We’re getting used to our daily news feeds filling up with reports of new COVID-19 cases. But one case in particular has come as a bit of a surprise.
A tiger at the Bronx Zoo in New York City has tested positive for the new coronavirus, after first displaying symptoms on March 27. It’s the first known instance of a tiger with COVID-19, per the United States Department of Agriculture (USDA). Several other lions and tigers at the Bronx Zoo are also displaying symptoms of respiratory illness, but only one tiger was tested.
The USDA said in a statement that public health officials believe the large cats became sick after being exposed to an infected zoo employee. They are all expected to recover, and there’s no evidence that the virus was spread to animals in other parts of the zoo, which has been closed to the public since mid-March.
Some coronavirus strains are zoonotic, which means they can be transmitted between animals and humans. The World Organisation for Animal Health says that while evidence suggests the COVID-19 virus first emerged from an animal source, more science is needed to “explain the original route of transmission from an arrival source to humans.”
Right now, there’s no evidence that animals can spread the COVID-19 infection to humans, says the USDA. But with so many unknowns about the new coronavirus, and personal hygiene and safety at the forefront of our minds, many pet owners are understandably concerned.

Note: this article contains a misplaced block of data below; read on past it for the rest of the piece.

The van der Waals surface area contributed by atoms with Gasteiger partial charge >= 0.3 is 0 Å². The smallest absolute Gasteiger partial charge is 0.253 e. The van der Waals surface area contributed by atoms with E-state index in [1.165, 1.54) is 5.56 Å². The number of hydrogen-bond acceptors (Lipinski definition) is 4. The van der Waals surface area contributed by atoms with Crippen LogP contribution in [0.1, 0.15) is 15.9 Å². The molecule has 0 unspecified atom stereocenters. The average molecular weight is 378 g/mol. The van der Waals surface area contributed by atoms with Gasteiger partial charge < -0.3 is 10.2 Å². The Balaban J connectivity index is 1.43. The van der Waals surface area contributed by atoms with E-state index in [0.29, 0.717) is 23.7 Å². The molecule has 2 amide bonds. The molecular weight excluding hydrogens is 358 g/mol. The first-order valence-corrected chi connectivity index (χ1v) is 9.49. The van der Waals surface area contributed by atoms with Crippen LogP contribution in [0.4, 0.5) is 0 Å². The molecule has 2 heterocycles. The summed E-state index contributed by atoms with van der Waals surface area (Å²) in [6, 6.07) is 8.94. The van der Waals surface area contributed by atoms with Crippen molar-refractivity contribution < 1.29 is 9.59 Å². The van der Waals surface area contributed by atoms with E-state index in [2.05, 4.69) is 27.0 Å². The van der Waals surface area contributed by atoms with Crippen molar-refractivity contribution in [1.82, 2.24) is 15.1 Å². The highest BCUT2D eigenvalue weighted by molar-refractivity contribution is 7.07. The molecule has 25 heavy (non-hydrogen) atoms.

While there are a few reported cases of domestic animals having the new coronavirus in other countries—such as a pet cat in Belgium whose owner had previously tested positive for COVID-19—this isn’t mirrored in the US.
“Currently, veterinarians in the US aren’t seeing domestic cats and dogs being infected with COVID-19,” small animal and exotic veterinarian Sara Ochoa, DVM, who practices at Whitehouse Veterinary Hospital in Texas, tells Health. “However, it’s possible that pets may temporarily have the virus live on their coat and not show any signs of illness.”
All the information available from the USDA, the Centers for Disease Control and Prevention (CDC), and the American Veterinary Medical Association (AVMA) state that there’s no evidence COVID-19 can be spread from pets to humans. But there’s still a lot scientists don’t know about the disease, and research is being done to try to determine whether a pet could be an asymptomatic carrier of the virus.